# Expanding Double Brackets – GCSE Maths Insight of the Week 2

Each week we set all our Year 11 Higher GCSE students a GCSE Essential Skills Quiz from my Diagnostic Questions website. These quizzes are completely free and are designed to test the content that appears on the majority of GCSE higher maths papers. These are the kind of questions that students should get right, but which time and time again cost our Year 11s the valuable marks that prevent them getting the grade they want.

We set our quizzes on a Monday, the students complete them for Friday, and then I sit down with a Mellow Birds coffee and a yoghurt (it is the weekend, after all) to analyse the results. I try to find one key insight, and then share it with staff in our weekly Departmental Meeting in a 5 minute slot called “Insight of the Week”.

Why not join in too by setting these quizzes to your Year 11s? The more the merrier!

Quiz 2 is below, followed by the key insight from this week.

How our students performed compared to the rest of the world: We had big issues with properties of kites and rearranging formula, but the question that caused our students the most problems was the following classic fusing together algebra and geometry:

Only 27% of our Year 11 students got this question correct, with A and C luring in over half of them. Now, expanding double brackets is an essential skill, and we would hope our students would have more success in this area. But I suspect it was the added context of the question that caught our lot out. This becomes more apparent was we read some of their explanations:

Incorrect Answer A (29% of our students chose this)

The classic incorrect way to multiply out squared brackets. I think I’ve told my Year 11s approximately 6,373 times to write the brackets out next to each other and either use FOIL or the smiley-face method. 5 of my students went for this option, so it seems I am going to have to try something else.

X * X = X squared 5*5 = 25

“All sides in a square are equal x * x = x2 5 * 5 = 25

Incorrect Answer C (33% of our students chose this)

Our most popular incorrect answer, catching the eye of 1 in 3 of our Year 11s. This is a completely different misconception to the one above. Here, students are displaying algebraic proficiency, but are muddling up area with perimeter. Would they also do this in a non-algebraic context? We will need to test our Year 11s to find that out.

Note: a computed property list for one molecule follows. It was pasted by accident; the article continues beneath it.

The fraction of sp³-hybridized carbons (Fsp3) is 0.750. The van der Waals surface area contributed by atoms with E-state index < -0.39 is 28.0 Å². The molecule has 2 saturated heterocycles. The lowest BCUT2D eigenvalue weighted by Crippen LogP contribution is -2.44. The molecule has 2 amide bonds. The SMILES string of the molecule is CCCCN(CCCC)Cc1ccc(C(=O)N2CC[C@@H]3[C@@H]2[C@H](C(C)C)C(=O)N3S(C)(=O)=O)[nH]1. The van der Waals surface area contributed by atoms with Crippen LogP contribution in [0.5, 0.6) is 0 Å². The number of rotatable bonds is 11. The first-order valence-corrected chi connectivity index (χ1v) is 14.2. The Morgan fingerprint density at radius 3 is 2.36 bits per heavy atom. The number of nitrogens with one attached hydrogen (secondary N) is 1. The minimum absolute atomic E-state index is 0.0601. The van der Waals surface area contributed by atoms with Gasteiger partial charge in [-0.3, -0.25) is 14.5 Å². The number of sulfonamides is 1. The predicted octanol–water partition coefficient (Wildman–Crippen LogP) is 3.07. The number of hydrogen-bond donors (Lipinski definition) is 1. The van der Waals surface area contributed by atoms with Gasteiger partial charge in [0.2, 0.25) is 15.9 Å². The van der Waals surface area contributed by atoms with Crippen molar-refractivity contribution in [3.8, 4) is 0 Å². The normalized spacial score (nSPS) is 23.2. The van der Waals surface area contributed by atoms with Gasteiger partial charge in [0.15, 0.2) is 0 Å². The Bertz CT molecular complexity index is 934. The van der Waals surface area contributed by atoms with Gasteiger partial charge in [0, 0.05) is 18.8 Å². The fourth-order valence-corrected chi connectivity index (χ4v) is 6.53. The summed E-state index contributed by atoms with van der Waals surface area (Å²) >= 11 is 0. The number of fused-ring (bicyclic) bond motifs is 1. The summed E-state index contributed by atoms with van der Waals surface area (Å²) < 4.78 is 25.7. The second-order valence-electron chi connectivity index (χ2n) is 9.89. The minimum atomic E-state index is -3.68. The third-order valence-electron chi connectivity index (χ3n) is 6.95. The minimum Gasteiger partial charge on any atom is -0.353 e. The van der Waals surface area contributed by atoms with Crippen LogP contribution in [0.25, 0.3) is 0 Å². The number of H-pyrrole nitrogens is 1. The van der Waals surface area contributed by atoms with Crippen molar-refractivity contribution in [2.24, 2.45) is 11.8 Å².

I think the answer is C because it is a square so all the sides are equal. so to work out the formula of the area you just times x+5 by 4

As it is a square and all sides are of equal length so: 4 (×+5)=4×+20

Incorrect Answer D (11% of our students chose this)

I find this answer fascinating, but when you think about it, it makes total sense. Students, for years, have been used to working out areas that have actual number answers, and also solving equations that have actual number answers. Now they are asked to find an area, and yet they do not know the value of x. We need to ensure our Year 11s are comfortable leaving answers to questions in terms of x, otherwise they could come a cropper!

We need to know the length and width, but we don’t know the value of x

its D because you don’t know the value of x

One of my motivations for developing Diagnostic Questions was so that students all around the world could learn from each other. When your students finish a quiz, please encourage them to review their answers, reading through other students’ explanations, until they find the magic one that makes sense to them. So, what are our Year 11 students’ favourite correct explanations to help them resolve their own misconceptions?

(x+5)^2 = x^2 + 10x +25 x * x = x^2 5 * 5 = 25 5 * 1 = 5 *2 = 10x

(x + 5)(x + 5) x times x is x squared 5 times x equals 5x 5 times x equals 5x again 5 times 5 equals 25 5x plus 5x =10x

Tackling the Misconception in Class

So, when we discussed this insight in our Departmental Meeting, what ideas did we come up with for resolving the misconceptions in lessons this coming week with our students:

• Getting students to mark on the base and height of the square
• Ensuring the write out the formula for area
• Putting brackets around the (x + 5). This led on to a big discussion about how it could well be good practise to encourage students to put brackets around all algebraic expressions when they appear in a geometrical context. This will obviously help with multiplying, but may also be beneficial when faced with things like: (x + 4) – (x – 2), and the classic missing of the double-negative.
• Similar to last week, substituting values in for x and seeing which of the expressions give the same answer